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By 2040, it is expected that around 4GW of the UK’s onshore wind capacity will be repowered projects. The next few years will see slow growth in this sector, around 100MW per year from 2020, but increasing to around 500MW per year by 2035. So as a significant number of wind turbines begin to reach the end of their original planned life service, our attention is focussed on the topic of life management strategies to support owners make smart business decisions about the next phase of their wind farms. The decision on life extension is complex and inevitably includes technical, economic and legal considerations as well as acknowledging uncertain future electricity market prices and revenue streams, which determine if life extension is economically feasible. Decommissioning, repowering or continued operation are the main options to be considered and although wind turbines are generally designed for a service life of 20 years, many can continue to operate past their original design life. As the size and capacity of turbines increase, and technology continues to improve, the economic case for life extension is likely to become clearer. In fact, the lifetime of a wind turbine can often be extended by minor and low-cost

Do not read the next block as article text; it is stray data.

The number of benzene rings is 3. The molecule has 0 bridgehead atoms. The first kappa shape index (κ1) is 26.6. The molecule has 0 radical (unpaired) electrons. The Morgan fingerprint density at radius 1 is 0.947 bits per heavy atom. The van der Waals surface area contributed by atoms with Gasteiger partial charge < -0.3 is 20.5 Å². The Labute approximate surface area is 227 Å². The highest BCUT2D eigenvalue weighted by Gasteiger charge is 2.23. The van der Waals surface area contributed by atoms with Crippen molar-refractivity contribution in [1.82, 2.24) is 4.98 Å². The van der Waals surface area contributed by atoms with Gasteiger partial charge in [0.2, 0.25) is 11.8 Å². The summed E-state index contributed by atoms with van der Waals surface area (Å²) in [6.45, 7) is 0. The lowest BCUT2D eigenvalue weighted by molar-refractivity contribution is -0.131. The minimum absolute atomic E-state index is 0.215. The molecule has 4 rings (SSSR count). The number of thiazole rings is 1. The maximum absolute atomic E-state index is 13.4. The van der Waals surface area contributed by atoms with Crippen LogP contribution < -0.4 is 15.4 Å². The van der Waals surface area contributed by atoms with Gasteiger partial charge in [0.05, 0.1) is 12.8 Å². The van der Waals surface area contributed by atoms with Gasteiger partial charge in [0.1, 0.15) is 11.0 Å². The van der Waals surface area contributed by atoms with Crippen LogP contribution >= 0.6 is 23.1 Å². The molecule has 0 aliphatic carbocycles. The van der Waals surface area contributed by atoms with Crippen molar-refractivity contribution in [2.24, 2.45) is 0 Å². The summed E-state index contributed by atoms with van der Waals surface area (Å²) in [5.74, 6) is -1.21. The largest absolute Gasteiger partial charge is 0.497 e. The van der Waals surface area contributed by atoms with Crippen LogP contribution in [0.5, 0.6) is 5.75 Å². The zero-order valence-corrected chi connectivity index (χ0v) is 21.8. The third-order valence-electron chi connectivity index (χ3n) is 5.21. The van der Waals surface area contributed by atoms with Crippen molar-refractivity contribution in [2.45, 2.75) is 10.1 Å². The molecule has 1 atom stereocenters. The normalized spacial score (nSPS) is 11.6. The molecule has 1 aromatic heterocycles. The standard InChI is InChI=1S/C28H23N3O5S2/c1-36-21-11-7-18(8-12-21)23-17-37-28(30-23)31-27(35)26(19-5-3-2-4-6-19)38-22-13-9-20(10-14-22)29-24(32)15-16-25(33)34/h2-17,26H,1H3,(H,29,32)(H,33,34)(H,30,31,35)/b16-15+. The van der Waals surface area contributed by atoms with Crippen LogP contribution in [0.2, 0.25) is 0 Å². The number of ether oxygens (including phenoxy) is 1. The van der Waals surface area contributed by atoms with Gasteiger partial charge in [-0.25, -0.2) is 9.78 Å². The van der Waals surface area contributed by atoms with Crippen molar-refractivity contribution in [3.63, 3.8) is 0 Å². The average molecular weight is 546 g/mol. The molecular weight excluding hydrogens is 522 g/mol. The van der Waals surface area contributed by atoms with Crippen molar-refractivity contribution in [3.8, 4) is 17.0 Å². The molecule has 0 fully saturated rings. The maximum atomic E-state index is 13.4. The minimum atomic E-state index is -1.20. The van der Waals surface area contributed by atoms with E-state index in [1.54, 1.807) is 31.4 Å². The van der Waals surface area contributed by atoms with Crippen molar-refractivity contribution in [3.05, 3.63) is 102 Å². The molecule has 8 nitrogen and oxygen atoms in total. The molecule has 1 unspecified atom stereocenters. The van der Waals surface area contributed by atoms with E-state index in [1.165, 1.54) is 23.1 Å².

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With the world engaged in the energy transition and the environmental sustainability high on business agendas, scientists and governments are working to identify alternative technologies that will generate enough energy to meet the growing demand while reducing greenhouse emissions. The wind sector and the energy transition Within the transition trend, there is a wide portfolio of alternative energy sources available, from a large-scale development of hydrogen as a clean fuel, to renewable energy such as solar or wind power.  Offshore wind is considered as one of the fastest growing energy industries, with 2019 being the biggest growth year to date, and has the potential to create as many as 77,000 jobs within the industry on a global scale. The importance of a workforce According to the recent Global Wind Organisation (GWO) and Global Wind Energy Council (GWEC) report, as the offshore wind industry continues to thrive despite the impacts of COVID-19, we will see not only a substantial growth of the industry, but also the emergence of new markets, offering further opportunities in the sector. In order to secure a healthy long-term growth and the necessary degree of sustainability of the sector, it is crucial that there is a skilled workforce available, able to support the industry’s ambitions and